TOP officials of the Bureau of Customs (BoC) headed by Comm. Nicanor Faeldon and his deputy commissioner for management and information technology (MISTG) continue to remain silent on why the trading company behind the shipment of some 605 kilos of shabu worth over P6 billion busted by authorities last week was granted the ‘Green Lane’ privilege that exempted the shipment from any physical or documentary examination.
Despite efforts by this writer to elicit a comment, Faeldon and his chief of staff, Atty. Mandy Anderson, also the bureau’s spokesperson, declined and instead asked customs intelligence service director, Neil Estrella, to answer queries from the media.
Similarly, MISTG deputy commissioner, Gerardo Gambala and the head of the ‘Risk Management Office’ (RMO), Atty. Larribert Hilario, also declined to be interviewed on the issue.
Gambala, who is also head of the bureau’s centralized alerting office, the ‘ComCen’ (Command Center), with the assistance from Hilario, is “directly responsible,” sources pointed out, on what shipment or consignee, would be given the ‘Green Lane’ or “express lane” privilege under the bureau’s ‘Selectivity’ program.
Under the system, shipments tagged as ‘Green’ are released immediately to the consignee while those tagged ‘Yellow’ would have at least ‘documentary’ examination prior to their release.
Those tagged by the ComCen as ‘Red’ would have to undergo the rigors of physical and documentary examination.
First implemented in the first phase of the bureau’s computerization program during the Ramos administration in the ’90s, the green lane privilege was only accorded to big corporations and multinational companies and those with good name and reputation to protect in the business community. Overall, the Selectivity System is also designed to speed up the release of shipments and avoid congestion at the container yards.
But according to sources, the consignee of the shabu shipment, ‘EMT Trading,’ with office address at the FEMII Building in Intramuros, Manila, has a “dubious record” as an importer specializing on ‘general merchandise’ whose tax payments also raised eyebrows at the waterfront.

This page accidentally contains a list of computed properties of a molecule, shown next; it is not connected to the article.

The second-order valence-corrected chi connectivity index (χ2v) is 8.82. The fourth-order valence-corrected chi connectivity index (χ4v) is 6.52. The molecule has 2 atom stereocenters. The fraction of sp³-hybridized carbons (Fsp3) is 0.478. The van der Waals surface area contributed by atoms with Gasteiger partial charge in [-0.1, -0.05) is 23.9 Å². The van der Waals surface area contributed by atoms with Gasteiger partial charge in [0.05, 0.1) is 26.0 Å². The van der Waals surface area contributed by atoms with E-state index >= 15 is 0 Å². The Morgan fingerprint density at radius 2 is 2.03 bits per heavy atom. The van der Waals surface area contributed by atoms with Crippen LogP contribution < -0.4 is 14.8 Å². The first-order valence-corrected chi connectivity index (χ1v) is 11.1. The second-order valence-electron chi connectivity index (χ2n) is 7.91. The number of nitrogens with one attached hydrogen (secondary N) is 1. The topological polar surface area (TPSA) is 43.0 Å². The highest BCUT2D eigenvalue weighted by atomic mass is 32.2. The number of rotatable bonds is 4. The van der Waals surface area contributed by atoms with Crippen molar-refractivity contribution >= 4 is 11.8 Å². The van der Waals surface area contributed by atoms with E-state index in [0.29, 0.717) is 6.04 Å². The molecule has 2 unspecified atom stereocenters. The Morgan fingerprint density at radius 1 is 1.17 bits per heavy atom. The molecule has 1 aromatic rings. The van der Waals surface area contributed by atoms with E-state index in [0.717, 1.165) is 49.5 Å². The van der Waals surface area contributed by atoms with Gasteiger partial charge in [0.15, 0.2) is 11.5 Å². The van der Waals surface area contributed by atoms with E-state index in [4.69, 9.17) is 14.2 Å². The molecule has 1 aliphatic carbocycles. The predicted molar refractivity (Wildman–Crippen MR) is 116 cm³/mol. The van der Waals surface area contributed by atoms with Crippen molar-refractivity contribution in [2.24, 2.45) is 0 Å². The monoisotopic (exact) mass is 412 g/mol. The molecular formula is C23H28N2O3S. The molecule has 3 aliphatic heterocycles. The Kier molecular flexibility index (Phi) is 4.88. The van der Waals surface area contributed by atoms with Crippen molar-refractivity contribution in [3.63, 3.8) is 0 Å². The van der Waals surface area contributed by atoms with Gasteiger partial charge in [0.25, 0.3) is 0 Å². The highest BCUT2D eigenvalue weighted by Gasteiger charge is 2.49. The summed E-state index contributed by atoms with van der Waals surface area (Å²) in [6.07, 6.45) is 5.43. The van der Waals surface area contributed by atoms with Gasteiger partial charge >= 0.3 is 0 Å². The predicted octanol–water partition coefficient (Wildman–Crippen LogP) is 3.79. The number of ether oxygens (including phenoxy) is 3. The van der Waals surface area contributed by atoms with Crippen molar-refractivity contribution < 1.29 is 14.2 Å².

The shipping document furnished this writer showed that the shabu shipment, loaded in 1X40-footer van, was declared as “cutting board, footwear, kitchenware” and “mould” and only paid P40,033 in duties and taxes when its consumption entry was filed at the Manila International Container Port (MICP) last May 17.
Sources expressed wonder why despite the trading company’s alleged failure to meet the “parameters” for the Green Lane category and the fact that all its shipments are coming from China which is considered a ‘high-risk country’ for smuggled goods, it still managed to get the express lane privilege.
“Could it be that because the person behind this company has long been known as a “major player” at the waterfront with alleged direct access to top customs officials?” they asked.
Sources at the waterfront are rife with the name of a certain ‘Taguba’ as the owner of the trading company.
Estrella said on May 24, they received “intelligence information” from their counterparts in China that a consignment of shabu reached the Philippines or just a day after the shipment was released from the MICP.
He said after validating the information, they conducted a “stakeout” at the company’s warehouse in Valenzuela City where, together with the National Bureau of Investigation (NBI) and the Philippine Drug Enforcement Agency (PDEA), they uncovered the shabu shipment totaling 605 kilos on Friday, May 26.
Estrella also confirmed that prior to last Friday’s apprehension, EMT Trading also managed to release three previous shipments from the MICP from China that were also tagged ‘Green’ by the ComCen.